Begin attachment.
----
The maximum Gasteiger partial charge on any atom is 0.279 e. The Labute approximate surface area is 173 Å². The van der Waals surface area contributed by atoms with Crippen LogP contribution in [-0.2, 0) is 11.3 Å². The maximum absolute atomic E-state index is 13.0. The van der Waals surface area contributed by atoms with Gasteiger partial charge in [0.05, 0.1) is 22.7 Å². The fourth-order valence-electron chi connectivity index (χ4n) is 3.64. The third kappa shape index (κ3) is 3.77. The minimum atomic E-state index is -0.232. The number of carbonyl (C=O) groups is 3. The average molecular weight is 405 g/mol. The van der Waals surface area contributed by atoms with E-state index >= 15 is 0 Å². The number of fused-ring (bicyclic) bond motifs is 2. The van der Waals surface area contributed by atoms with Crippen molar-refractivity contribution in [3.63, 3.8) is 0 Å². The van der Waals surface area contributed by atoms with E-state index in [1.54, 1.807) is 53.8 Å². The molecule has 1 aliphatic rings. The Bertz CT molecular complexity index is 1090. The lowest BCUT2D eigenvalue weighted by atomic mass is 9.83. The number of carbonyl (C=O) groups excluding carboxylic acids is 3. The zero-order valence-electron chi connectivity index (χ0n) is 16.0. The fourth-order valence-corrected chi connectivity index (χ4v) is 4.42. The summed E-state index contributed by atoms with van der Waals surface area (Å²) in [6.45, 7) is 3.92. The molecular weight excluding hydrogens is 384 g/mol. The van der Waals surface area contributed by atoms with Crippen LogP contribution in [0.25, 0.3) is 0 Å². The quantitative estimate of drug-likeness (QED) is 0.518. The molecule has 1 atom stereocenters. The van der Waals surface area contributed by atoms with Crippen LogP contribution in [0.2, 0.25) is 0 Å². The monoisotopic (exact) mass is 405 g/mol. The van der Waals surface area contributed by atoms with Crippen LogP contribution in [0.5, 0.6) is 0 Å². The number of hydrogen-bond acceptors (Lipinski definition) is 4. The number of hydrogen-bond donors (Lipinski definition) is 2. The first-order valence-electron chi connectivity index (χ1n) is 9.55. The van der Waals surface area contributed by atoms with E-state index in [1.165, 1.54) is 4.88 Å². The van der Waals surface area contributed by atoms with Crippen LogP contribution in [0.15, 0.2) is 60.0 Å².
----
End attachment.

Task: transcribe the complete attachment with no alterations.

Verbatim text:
The maximum Gasteiger partial charge on any atom is 0.279 e. The Labute approximate surface area is 173 Å². The van der Waals surface area contributed by atoms with Crippen LogP contribution in [-0.2, 0) is 11.3 Å². The maximum absolute atomic E-state index is 13.0. The van der Waals surface area contributed by atoms with Gasteiger partial charge in [0.05, 0.1) is 22.7 Å². The fourth-order valence-electron chi connectivity index (χ4n) is 3.64. The third kappa shape index (κ3) is 3.77. The minimum atomic E-state index is -0.232. The number of carbonyl (C=O) groups is 3. The average molecular weight is 405 g/mol. The van der Waals surface area contributed by atoms with E-state index >= 15 is 0 Å². The number of fused-ring (bicyclic) bond motifs is 2. The van der Waals surface area contributed by atoms with Crippen molar-refractivity contribution in [3.63, 3.8) is 0 Å². The van der Waals surface area contributed by atoms with E-state index in [1.54, 1.807) is 53.8 Å². The molecule has 1 aliphatic rings. The Bertz CT molecular complexity index is 1090. The lowest BCUT2D eigenvalue weighted by atomic mass is 9.83. The number of carbonyl (C=O) groups excluding carboxylic acids is 3. The zero-order valence-electron chi connectivity index (χ0n) is 16.0. The fourth-order valence-corrected chi connectivity index (χ4v) is 4.42. The summed E-state index contributed by atoms with van der Waals surface area (Å²) in [6.45, 7) is 3.92. The molecular weight excluding hydrogens is 384 g/mol. The van der Waals surface area contributed by atoms with Crippen LogP contribution in [0.25, 0.3) is 0 Å². The quantitative estimate of drug-likeness (QED) is 0.518. The molecule has 1 atom stereocenters. The van der Waals surface area contributed by atoms with Crippen LogP contribution in [0.2, 0.25) is 0 Å². The monoisotopic (exact) mass is 405 g/mol. The van der Waals surface area contributed by atoms with Crippen LogP contribution in [0.5, 0.6) is 0 Å². The number of hydrogen-bond acceptors (Lipinski definition) is 4. The number of hydrogen-bond donors (Lipinski definition) is 2. The first-order valence-electron chi connectivity index (χ1n) is 9.55. The van der Waals surface area contributed by atoms with E-state index in [1.165, 1.54) is 4.88 Å². The van der Waals surface area contributed by atoms with Crippen LogP contribution in [0.15, 0.2) is 60.0 Å².